Govt reminded of repercussions

PETALING JAYA: The timeline for the tabling of the Control of Tobacco Products and Smoking Bill in Parliament must be adhered to without further excuses now that the nicotine liquid and gel have been taken off the Poisons List, says the Malaysian Council for Tobacco Control (MCTC).

“The government needs to table the Control of Tobacco Products and Smoking Bill as per its original intent and content as quickly as possible.

“The Prime Minister has given his commitment that this will be done in the next Parliament meeting in May, and we implore that this timeline be adhered to without further excuses,” it said in a statement here yesterday.

Within the Bill, it added, were comprehensive measures for vaping and electronic cigarettes including key measures prohibiting its use by those under 18 years of age.

MCTC’s statement came in the wake of a meeting held between the Health Minister and various groups following weeks of criticisms against the removal of the nicotine liquid and gel from the Poisons List, which was signed off by Dr Zaliha Mustafa.

During the meeting, Dr Zaliha was reported as saying that the sign-off was done with a “heavy heart”.

The meeting was also attended by the Malaysian Pharmacists Society, National Cancer Society of Malaysia, Malaysian Medical Association (MMA) as well as ministry officials.

The removal, which came before the tabling of the Bill, allows for excise duty for liquids with nicotine content at 40 sen per millilitre to be imposed from April 1.

For the long-term, the MCTC said the government through the Health Ministry and other agencies would need to announce a comprehensive strategy to contain and control nicotine addiction which will continue to rise exponentially now with this removal.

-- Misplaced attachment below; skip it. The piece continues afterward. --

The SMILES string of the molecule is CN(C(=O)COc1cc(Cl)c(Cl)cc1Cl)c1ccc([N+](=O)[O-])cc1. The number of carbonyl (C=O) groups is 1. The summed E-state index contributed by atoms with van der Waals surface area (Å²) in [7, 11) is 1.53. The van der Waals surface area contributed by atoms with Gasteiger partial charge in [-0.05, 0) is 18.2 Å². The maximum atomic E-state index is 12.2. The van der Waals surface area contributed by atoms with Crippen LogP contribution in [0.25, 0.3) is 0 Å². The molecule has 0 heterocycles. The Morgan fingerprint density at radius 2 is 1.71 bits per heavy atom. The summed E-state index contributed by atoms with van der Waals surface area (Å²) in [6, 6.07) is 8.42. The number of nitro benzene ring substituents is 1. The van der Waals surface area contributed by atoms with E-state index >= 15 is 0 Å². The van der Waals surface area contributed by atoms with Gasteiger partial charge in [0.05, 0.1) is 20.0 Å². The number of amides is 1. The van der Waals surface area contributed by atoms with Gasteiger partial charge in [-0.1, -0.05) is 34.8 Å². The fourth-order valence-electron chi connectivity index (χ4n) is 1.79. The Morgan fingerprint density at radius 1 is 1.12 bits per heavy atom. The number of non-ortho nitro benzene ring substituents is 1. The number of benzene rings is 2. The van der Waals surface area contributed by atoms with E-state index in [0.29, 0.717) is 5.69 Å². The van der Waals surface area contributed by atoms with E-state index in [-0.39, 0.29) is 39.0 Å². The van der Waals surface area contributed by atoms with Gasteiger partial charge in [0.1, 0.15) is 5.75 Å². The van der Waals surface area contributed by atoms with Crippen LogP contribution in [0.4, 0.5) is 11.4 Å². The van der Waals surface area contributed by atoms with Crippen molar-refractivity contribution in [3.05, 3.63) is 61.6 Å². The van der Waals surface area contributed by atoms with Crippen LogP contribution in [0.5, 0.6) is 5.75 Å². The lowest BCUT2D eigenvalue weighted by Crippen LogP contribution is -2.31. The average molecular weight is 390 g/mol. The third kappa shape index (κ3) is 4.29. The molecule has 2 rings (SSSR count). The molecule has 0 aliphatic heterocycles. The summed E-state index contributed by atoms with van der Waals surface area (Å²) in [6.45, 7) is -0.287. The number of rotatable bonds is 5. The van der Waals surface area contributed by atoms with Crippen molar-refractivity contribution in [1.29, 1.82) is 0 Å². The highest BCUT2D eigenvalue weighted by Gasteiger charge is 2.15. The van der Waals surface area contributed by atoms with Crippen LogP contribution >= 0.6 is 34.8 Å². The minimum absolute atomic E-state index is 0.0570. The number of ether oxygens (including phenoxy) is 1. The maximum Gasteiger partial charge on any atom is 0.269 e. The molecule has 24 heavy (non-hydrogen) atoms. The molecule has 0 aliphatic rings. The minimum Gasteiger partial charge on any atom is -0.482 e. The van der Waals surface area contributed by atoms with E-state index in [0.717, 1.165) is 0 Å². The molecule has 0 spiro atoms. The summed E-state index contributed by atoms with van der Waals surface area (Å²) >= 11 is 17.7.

“Education campaigns need to be strengthened and significant resources devoted to this move.

“Equally important is the widening of cessation services and the provision of services to members of the public who are addicted to nicotine, irrespective of whether they are using conventional cigarettes or e-cigarettes.

“A roadmap and national level-control plan needs to be announced post-haste, with adequate funding and implementation mechanisms to ensure that it is carried out,” said MCTC.

Describing the removal as the damage is done, it said the impact of this on the health of all Malaysians would continue to grow every day.

“The MCTC is deeply concerned with the dangerous precedent that this has set where the health of Malaysians, especially since children and young people have been put at risk merely for the idea of raising revenue.

On Friday, MMA president Dr Muruga Raj Rajathurai said it found the ministry’s explanation on the matter to be unacceptable.

“The government could have waited just one or two more months for the Bill to be tabled and passed first before proceeding with the exemption of nicotine from the Poisons Act.

“Health concerns must come first above all,” he said.

Describing that there was no use crying over spilt milk now, he said: “The horse has bolted, but the government must be accountable for this decision and show that it is committed to the Generational End Game (GEG) which seeks to prohibit the sale and use of any form of smoking material, including electronic cigarettes or vape products, to individuals born on Jan 1, 2007, onwards.”

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